Water-cement ratio is inversely proportional to strength of concrete so on the increase of water- cement ratio, the strength of concrete decreases. Water to cement ratio is defined as the mass of water to that of cement in the concrete mix. Generally, w/c ratio taken as 0.3 to 0.6. If the w/c ratio is on the higher side, some water will still be left after hydration process. This water will gradually evaporate, leaving some voids in the concrete block and the presence of voids results in greatly reduced strength.

Rusting of steel is not always bad if it is very mild or in limit. If there is only very little rusting the bond strength or bond performance depends on the type of bas reinforcement under consideration.

For Plain round bars – Here the bond got its strength from adhesion and interface friction between concrete and steel. The rust on plain round bars improves the bond performance by the formation of rough surfaces which increase the friction between steel and concrete.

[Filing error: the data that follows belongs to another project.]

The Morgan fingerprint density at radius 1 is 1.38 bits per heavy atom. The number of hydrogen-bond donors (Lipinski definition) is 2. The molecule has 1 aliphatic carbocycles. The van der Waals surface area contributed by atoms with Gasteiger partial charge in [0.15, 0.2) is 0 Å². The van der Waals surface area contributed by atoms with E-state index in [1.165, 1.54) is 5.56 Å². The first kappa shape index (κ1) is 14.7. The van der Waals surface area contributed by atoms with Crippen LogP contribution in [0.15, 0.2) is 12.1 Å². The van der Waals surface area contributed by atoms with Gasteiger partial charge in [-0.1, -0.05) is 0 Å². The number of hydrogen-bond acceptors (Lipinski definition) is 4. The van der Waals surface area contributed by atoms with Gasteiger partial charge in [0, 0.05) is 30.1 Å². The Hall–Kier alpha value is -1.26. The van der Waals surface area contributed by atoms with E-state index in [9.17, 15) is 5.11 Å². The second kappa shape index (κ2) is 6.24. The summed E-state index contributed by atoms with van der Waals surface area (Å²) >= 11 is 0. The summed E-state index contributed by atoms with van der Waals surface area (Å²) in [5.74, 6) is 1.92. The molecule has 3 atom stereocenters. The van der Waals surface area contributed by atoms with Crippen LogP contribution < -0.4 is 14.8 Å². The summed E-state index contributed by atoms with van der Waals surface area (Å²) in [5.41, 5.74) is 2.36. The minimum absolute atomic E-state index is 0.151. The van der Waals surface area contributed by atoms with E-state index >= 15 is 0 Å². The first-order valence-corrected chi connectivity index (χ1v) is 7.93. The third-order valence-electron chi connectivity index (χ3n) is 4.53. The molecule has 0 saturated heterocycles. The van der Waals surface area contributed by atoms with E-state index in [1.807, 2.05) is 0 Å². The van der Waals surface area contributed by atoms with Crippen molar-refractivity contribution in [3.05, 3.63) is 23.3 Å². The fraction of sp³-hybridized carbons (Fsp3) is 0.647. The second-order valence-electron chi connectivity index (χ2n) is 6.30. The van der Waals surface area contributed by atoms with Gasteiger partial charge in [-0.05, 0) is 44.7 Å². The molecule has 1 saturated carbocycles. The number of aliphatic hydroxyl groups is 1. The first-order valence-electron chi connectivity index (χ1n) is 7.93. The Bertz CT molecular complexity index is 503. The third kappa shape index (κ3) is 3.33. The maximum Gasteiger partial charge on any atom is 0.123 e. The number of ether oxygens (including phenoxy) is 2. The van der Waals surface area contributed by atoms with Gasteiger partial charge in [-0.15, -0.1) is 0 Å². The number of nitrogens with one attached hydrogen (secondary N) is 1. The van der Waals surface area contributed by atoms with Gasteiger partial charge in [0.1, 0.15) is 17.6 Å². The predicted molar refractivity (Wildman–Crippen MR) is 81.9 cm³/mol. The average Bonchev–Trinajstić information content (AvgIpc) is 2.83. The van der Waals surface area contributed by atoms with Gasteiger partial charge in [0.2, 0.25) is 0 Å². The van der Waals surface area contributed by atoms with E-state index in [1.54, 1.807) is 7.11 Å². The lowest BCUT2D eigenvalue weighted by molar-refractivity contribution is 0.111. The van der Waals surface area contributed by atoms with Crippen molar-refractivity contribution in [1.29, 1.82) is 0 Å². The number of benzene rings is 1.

For Deformed bars – Here the bond got its strength by mechanical lock formed due to ribs on steel. The rust on deformed bars weakens the bond performance by filling the gap between the ribs and evening out the original deformed shape.

Concrete spalling is break away of concrete surface so that the steel inside it, is exposed. It typically begins when the steel reinforcing embedded within the concrete member rusts. Contrary of popular belief, concrete is porous. So, when steel exposed to air and water, a chemical reaction takes place where iron oxide (rust) is produced. The production of iron oxide includes a volumetric expansion of the bar by up to 6 times the original volume. These expansive forces can cause the concrete to delamite or to crack, spall and break off.


Spall – A spall is defined as flakes of material that are broken off of a larger solid body.

Digits 33, 43 and 53 represents 28 days compressive strength in N/mm2 of standard cube of face area 50 made up of cement mortar 1:3.